Defining Affordability In Health Care Reform

A higher than expected preliminary Congressional Budget Office estimate of the Senate Finance Committee’s health care reform bill — and the trouble surrounding the HELP bill — has led Chairman Max Baucus (D-MT) to postpone action on the bill until after the July 4 recess:

Committee Chairman Max Baucus said yesterday lawmakers need more time to work on bringing the bill’s cost to below $1 trillion and to reach a bipartisan compromise on it….[Sen. Kent] Conrad said the finance committee is considering a variety of ways to reduce the cost of its plan to below $1 trillion. He said the costs could drop dramatically if members limit subsidies to lower-income Americans seeking insurance.

The Washington Post’s Ezra Klein reports, “Right now, I’m told Finance is going down the road of less reform. They’re cutting the subsidies, cutting the generosity of the basic benefit package and cutting the number of people who will ultimately be insured by their proposal.” Of course, affordability and adequacy are the tents of health care reform. Progressives have rightly argued that a new public health insurance option would lower costs and insert competition into the health insurance marketplace, but hyper focus on the public option may lead reformers to miss the forest for the trees.


Health reform that fails to make insurance more affordable is at best an incremental improvement. The great irony, of course, is that a robust public option that uses Medicare-like rates would actually lower premiums and health care costs. But Democratic legislators seem unwilling or unable to stand behind a strong public option. Should they also sacrifice affordability of care in an effort to please conservatives concerned about the budget deficits, they would be placing themselves in between you and any kind of doctor.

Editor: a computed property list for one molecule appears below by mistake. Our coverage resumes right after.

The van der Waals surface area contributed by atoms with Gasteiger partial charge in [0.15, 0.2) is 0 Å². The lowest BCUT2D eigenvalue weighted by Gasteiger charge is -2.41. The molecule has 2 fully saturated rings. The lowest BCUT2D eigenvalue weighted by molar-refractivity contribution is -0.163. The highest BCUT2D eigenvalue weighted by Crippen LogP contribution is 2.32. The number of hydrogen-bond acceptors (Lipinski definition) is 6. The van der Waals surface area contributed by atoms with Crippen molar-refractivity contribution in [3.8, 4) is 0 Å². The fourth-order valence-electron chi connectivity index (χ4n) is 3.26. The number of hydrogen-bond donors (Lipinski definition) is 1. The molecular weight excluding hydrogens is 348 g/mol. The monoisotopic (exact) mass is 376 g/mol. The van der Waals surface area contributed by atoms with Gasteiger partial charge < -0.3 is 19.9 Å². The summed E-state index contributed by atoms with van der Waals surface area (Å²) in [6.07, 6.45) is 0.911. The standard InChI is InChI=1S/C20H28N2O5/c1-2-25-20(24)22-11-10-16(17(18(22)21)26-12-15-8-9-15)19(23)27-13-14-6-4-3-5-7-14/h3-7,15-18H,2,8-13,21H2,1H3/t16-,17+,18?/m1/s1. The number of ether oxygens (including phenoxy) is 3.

The problem of unaffordability is most apparent for the nearly 47 million Americans who lack health insurance. The Agency for Healthcare Research and Quality found that while “15.8 percent of adults spent more than 10 percent of their family income on health care services in 1996, by 2003 the proportion of adults bearing what has historically been considered catastrophic financial burdens had increased to 19.2 percent of the population, or 48.8 million individuals.” According to the Center for Studying Health System Change, one in five Americans had trouble paying their health care bills in 2007. In fact, even moderate levels of out-of-pocket spending — spending that is well below the 5 or 10 percent of family income — created medical bill problems.

Thus, health care reform must expand safety net programs like Medicaid and SCHIP for low income families and provide help with premiums for families with incomes above approximately 400 percent of the federal poverty line. Also:

– Families pay minimum cost sharing and out of pockets expenses.

– All families should be protected from excessive premiums. The government should provide subsidies on a sliding scale. Everyone must pay their fare share and the system should gradually phase out assistance so that slightly-wealthier families don’t face a cost-cliff

– Subsidies should vary by geographical location and adjust for cost of living